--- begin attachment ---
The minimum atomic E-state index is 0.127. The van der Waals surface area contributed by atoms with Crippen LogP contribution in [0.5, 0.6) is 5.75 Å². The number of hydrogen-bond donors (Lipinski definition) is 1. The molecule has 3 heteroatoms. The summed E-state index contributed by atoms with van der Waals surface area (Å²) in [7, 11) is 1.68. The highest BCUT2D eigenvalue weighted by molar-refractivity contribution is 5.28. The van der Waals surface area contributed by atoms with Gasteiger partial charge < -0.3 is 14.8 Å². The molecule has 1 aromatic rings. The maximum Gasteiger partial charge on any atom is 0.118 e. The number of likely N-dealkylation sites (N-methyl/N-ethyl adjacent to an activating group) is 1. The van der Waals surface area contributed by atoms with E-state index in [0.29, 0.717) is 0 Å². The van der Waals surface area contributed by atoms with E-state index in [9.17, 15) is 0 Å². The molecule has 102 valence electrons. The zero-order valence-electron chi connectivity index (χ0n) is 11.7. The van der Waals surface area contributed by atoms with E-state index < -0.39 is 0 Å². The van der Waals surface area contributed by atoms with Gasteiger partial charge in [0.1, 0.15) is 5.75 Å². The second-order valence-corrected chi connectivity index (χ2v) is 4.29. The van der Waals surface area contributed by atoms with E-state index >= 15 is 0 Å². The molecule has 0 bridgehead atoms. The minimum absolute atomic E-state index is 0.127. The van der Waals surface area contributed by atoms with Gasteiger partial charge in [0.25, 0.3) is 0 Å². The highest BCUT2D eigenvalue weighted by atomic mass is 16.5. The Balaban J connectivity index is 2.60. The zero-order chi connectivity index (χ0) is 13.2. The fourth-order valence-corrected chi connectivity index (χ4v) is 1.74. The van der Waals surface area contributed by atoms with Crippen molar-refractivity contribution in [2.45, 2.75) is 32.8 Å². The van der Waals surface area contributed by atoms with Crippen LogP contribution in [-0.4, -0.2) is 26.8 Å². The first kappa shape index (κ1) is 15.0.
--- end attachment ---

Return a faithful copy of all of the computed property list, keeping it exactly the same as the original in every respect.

The minimum atomic E-state index is 0.127. The van der Waals surface area contributed by atoms with Crippen LogP contribution in [0.5, 0.6) is 5.75 Å². The number of hydrogen-bond donors (Lipinski definition) is 1. The molecule has 3 heteroatoms. The summed E-state index contributed by atoms with van der Waals surface area (Å²) in [7, 11) is 1.68. The highest BCUT2D eigenvalue weighted by molar-refractivity contribution is 5.28. The van der Waals surface area contributed by atoms with Gasteiger partial charge < -0.3 is 14.8 Å². The molecule has 1 aromatic rings. The maximum Gasteiger partial charge on any atom is 0.118 e. The number of likely N-dealkylation sites (N-methyl/N-ethyl adjacent to an activating group) is 1. The van der Waals surface area contributed by atoms with E-state index in [0.29, 0.717) is 0 Å². The van der Waals surface area contributed by atoms with E-state index in [9.17, 15) is 0 Å². The molecule has 102 valence electrons. The zero-order valence-electron chi connectivity index (χ0n) is 11.7. The van der Waals surface area contributed by atoms with E-state index < -0.39 is 0 Å². The van der Waals surface area contributed by atoms with Gasteiger partial charge in [0.1, 0.15) is 5.75 Å². The second-order valence-corrected chi connectivity index (χ2v) is 4.29. The van der Waals surface area contributed by atoms with E-state index >= 15 is 0 Å². The molecule has 0 bridgehead atoms. The minimum absolute atomic E-state index is 0.127. The van der Waals surface area contributed by atoms with Gasteiger partial charge in [0.25, 0.3) is 0 Å². The highest BCUT2D eigenvalue weighted by atomic mass is 16.5. The Balaban J connectivity index is 2.60. The zero-order chi connectivity index (χ0) is 13.2. The fourth-order valence-corrected chi connectivity index (χ4v) is 1.74. The van der Waals surface area contributed by atoms with Crippen molar-refractivity contribution in [2.45, 2.75) is 32.8 Å². The van der Waals surface area contributed by atoms with Crippen LogP contribution in [-0.4, -0.2) is 26.8 Å². The first kappa shape index (κ1) is 15.0.